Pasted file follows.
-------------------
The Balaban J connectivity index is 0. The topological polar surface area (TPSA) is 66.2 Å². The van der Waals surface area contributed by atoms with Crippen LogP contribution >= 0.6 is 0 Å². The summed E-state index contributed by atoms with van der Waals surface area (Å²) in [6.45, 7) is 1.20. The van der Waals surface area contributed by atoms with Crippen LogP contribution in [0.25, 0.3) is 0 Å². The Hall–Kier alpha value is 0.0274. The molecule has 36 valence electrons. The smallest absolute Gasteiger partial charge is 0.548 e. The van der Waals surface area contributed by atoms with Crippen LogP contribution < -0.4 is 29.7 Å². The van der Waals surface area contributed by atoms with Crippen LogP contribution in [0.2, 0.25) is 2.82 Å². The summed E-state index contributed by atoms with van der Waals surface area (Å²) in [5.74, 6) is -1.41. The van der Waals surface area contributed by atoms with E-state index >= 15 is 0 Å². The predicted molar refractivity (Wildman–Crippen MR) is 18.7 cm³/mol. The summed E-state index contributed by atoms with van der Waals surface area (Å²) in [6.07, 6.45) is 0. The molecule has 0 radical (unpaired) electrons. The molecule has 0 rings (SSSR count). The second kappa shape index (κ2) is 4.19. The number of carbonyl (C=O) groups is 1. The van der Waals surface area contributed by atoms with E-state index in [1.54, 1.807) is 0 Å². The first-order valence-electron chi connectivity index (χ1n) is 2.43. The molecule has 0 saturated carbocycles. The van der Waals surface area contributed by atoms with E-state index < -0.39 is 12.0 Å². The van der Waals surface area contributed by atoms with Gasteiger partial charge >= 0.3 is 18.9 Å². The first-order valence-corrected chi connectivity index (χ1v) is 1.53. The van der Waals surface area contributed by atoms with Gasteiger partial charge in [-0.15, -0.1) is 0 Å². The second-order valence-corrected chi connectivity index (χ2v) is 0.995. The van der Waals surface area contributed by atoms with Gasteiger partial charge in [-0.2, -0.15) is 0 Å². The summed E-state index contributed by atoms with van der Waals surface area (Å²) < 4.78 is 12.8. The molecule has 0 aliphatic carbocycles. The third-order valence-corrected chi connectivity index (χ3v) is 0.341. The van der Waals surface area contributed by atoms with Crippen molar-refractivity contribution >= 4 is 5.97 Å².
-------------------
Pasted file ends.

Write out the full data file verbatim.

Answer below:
The Balaban J connectivity index is 0. The topological polar surface area (TPSA) is 66.2 Å². The van der Waals surface area contributed by atoms with Crippen LogP contribution >= 0.6 is 0 Å². The summed E-state index contributed by atoms with van der Waals surface area (Å²) in [6.45, 7) is 1.20. The van der Waals surface area contributed by atoms with Crippen LogP contribution in [0.25, 0.3) is 0 Å². The Hall–Kier alpha value is 0.0274. The molecule has 36 valence electrons. The smallest absolute Gasteiger partial charge is 0.548 e. The van der Waals surface area contributed by atoms with Crippen LogP contribution < -0.4 is 29.7 Å². The van der Waals surface area contributed by atoms with Crippen LogP contribution in [0.2, 0.25) is 2.82 Å². The summed E-state index contributed by atoms with van der Waals surface area (Å²) in [5.74, 6) is -1.41. The van der Waals surface area contributed by atoms with E-state index >= 15 is 0 Å². The predicted molar refractivity (Wildman–Crippen MR) is 18.7 cm³/mol. The summed E-state index contributed by atoms with van der Waals surface area (Å²) in [6.07, 6.45) is 0. The molecule has 0 radical (unpaired) electrons. The molecule has 0 rings (SSSR count). The second kappa shape index (κ2) is 4.19. The number of carbonyl (C=O) groups is 1. The van der Waals surface area contributed by atoms with E-state index in [1.54, 1.807) is 0 Å². The first-order valence-electron chi connectivity index (χ1n) is 2.43. The molecule has 0 saturated carbocycles. The van der Waals surface area contributed by atoms with E-state index < -0.39 is 12.0 Å². The van der Waals surface area contributed by atoms with Gasteiger partial charge >= 0.3 is 18.9 Å². The first-order valence-corrected chi connectivity index (χ1v) is 1.53. The van der Waals surface area contributed by atoms with Gasteiger partial charge in [-0.15, -0.1) is 0 Å². The second-order valence-corrected chi connectivity index (χ2v) is 0.995. The van der Waals surface area contributed by atoms with Gasteiger partial charge in [-0.2, -0.15) is 0 Å². The summed E-state index contributed by atoms with van der Waals surface area (Å²) < 4.78 is 12.8. The molecule has 0 aliphatic carbocycles. The third-order valence-corrected chi connectivity index (χ3v) is 0.341. The van der Waals surface area contributed by atoms with Crippen molar-refractivity contribution >= 4 is 5.97 Å².